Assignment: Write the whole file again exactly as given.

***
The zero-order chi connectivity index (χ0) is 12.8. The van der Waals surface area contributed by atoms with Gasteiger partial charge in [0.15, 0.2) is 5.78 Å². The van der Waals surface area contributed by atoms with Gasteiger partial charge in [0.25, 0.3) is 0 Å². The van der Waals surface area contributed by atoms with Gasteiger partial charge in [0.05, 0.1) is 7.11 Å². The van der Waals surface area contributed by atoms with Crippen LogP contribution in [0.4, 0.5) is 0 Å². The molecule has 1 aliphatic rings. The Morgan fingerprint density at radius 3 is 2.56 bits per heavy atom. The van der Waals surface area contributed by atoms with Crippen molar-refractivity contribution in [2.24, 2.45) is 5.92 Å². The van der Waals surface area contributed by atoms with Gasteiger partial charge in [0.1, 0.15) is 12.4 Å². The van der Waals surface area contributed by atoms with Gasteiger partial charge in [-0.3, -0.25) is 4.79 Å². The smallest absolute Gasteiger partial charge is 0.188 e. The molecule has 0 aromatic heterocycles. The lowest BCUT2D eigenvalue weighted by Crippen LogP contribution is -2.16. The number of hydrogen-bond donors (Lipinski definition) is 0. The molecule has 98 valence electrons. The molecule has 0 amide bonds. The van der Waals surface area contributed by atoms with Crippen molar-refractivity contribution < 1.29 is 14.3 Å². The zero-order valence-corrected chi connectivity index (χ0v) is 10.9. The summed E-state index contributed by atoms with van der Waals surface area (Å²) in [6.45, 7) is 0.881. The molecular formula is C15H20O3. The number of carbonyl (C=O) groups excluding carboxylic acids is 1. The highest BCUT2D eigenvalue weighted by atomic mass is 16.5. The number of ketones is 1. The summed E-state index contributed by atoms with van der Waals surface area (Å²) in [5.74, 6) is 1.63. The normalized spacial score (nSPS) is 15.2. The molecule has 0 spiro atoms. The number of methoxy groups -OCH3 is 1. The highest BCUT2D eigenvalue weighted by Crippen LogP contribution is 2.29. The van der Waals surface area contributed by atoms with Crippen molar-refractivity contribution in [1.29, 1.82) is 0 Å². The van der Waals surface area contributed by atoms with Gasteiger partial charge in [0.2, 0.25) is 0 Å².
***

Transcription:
The zero-order chi connectivity index (χ0) is 12.8. The van der Waals surface area contributed by atoms with Gasteiger partial charge in [0.15, 0.2) is 5.78 Å². The van der Waals surface area contributed by atoms with Gasteiger partial charge in [0.25, 0.3) is 0 Å². The van der Waals surface area contributed by atoms with Gasteiger partial charge in [0.05, 0.1) is 7.11 Å². The van der Waals surface area contributed by atoms with Crippen LogP contribution in [0.4, 0.5) is 0 Å². The molecule has 1 aliphatic rings. The Morgan fingerprint density at radius 3 is 2.56 bits per heavy atom. The van der Waals surface area contributed by atoms with Crippen molar-refractivity contribution in [2.24, 2.45) is 5.92 Å². The van der Waals surface area contributed by atoms with Gasteiger partial charge in [0.1, 0.15) is 12.4 Å². The van der Waals surface area contributed by atoms with Gasteiger partial charge in [-0.3, -0.25) is 4.79 Å². The smallest absolute Gasteiger partial charge is 0.188 e. The molecule has 0 aromatic heterocycles. The lowest BCUT2D eigenvalue weighted by Crippen LogP contribution is -2.16. The number of hydrogen-bond donors (Lipinski definition) is 0. The molecule has 98 valence electrons. The molecule has 0 amide bonds. The van der Waals surface area contributed by atoms with Crippen molar-refractivity contribution < 1.29 is 14.3 Å². The zero-order valence-corrected chi connectivity index (χ0v) is 10.9. The summed E-state index contributed by atoms with van der Waals surface area (Å²) in [6.45, 7) is 0.881. The molecular formula is C15H20O3. The number of carbonyl (C=O) groups excluding carboxylic acids is 1. The highest BCUT2D eigenvalue weighted by atomic mass is 16.5. The number of ketones is 1. The summed E-state index contributed by atoms with van der Waals surface area (Å²) in [5.74, 6) is 1.63. The normalized spacial score (nSPS) is 15.2. The molecule has 0 spiro atoms. The number of methoxy groups -OCH3 is 1. The highest BCUT2D eigenvalue weighted by Crippen LogP contribution is 2.29. The van der Waals surface area contributed by atoms with Crippen molar-refractivity contribution in [1.29, 1.82) is 0 Å². The van der Waals surface area contributed by atoms with Gasteiger partial charge in [0.2, 0.25) is 0 Å².